HAM Radio 101

Five Mistakes New Hams Make (Part 5): Not Immersing Yourself in the Culture

I have been very blessed to do medical mission work throughout Central America since I was 13 years old. After the first week of my first trip, I was having real trouble reaching out to the local community. I felt I was there to help them, so they should just open up and share with me. That’s when a veteran of this kind of work pulled me aside and shared this with me. 

He said if you truly want to help and be accepted, immerse yourself in the culture. He told me to “lose the attitude that I had it better off,” listen, and talk with them, not to them. That has been some of the best life advice I have ever received, and it is applicable to the ham radio community as well.

The learning curve is much steeper if you just show up to the party thinking you already know the lay of the land and how to navigate it. This hobby comes with a lot of nuances and traditions that are revered as unwritten laws. Many are those who dub themselves “defenders of the faith.” Remember, most times they are doing so with good intentions and simply trying to preserve our hobby.

I’m very thankful that my early on-air experiences were with men and women who wanted to preserve the hobby through education and mentorship and not through condemnation and rebuke. We will draw and retain more new hams through creating a nurturing environment and not a police state. I so appreciate my early Elmers who allowed me to make a mistake or three.

The first step I recommend is to observe. Take a few days and listen to the local operators. Take notes on how they operate. Pay close attention to the protocols and techniques. Everyone will have their own nuances, but the methodology should be the same.

The next step, and I have said it in just about every article, is to FIND A LOCAL CLUB. Working directly with hams in your area who are most likely operating off of the same repeaters can be a huge benefit. The club can add a ton of local specific information that can help you have a great on-air experience.

Many times, club members have done a lot of experimenting and have determined what antennas work best in your terrain and repeater conditions. They know the major sources of noise or interference in your area. They have been there and done that in your neighborhood. Why not save yourself the headache of trying to figure it out on your own?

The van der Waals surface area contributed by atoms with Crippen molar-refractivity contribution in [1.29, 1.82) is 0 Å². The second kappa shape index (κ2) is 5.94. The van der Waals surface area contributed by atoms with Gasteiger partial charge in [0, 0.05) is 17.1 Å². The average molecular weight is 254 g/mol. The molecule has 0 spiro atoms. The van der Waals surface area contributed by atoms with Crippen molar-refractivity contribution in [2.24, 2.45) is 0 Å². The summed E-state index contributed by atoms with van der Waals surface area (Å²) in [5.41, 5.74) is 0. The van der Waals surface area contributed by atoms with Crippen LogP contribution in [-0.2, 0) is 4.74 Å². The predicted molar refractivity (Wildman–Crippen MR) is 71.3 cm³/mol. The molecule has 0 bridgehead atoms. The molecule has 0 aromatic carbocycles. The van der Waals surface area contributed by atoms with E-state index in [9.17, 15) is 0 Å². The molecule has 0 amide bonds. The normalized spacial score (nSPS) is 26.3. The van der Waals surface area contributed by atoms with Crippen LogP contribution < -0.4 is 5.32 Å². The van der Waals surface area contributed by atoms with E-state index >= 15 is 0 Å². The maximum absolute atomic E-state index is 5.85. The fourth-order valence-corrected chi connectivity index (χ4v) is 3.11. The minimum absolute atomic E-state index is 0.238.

Take a breath. Before you rush in, observe hams in your area. See what they are saying and doing. You do not have to parrot them, but take their language, customs and courtesies and make them your own. Then find a local club. If you have more than one in your area, visit them all before you decide. You may find that more than one club has something you are looking for. There is nothing that says you can only be a member of one club. 

Another place to immerse yourself in the culture is at local hamfests. These events are typically only one day and provide an arena for gathering hams, both local and beyond. You can see equipment and services being displayed for sale or trade. Just as valuable as the great deals is the ability to converse with fellow hams of all experience levels. Many fests also offer some type of educational program that you may find of benefit.

Back when I was a teenager on missions in Central America, the reason the locals eventually accepted me was because I was willing to first learn from them. I learned their language and customs so I knew how to talk to them and what I should and should not say. Our hobby is the same way. If you humble yourself and learn from your ham radio community, then the path to acceptance will be a smoother one.

Editor’s Note: Troy Blair, KE8DRR, DX Engineering customer/technical support specialist, enjoys sharing personal stories about his involvement in amateur radio so others can learn from his experiences in the true spirit of being an Elmer. Check out some of Troy’s other articles including, QRP Operation: How Low Can You Go” and Lightening Your Go Kit.” Enter “Five Mistakes” to read earlier parts of this series.

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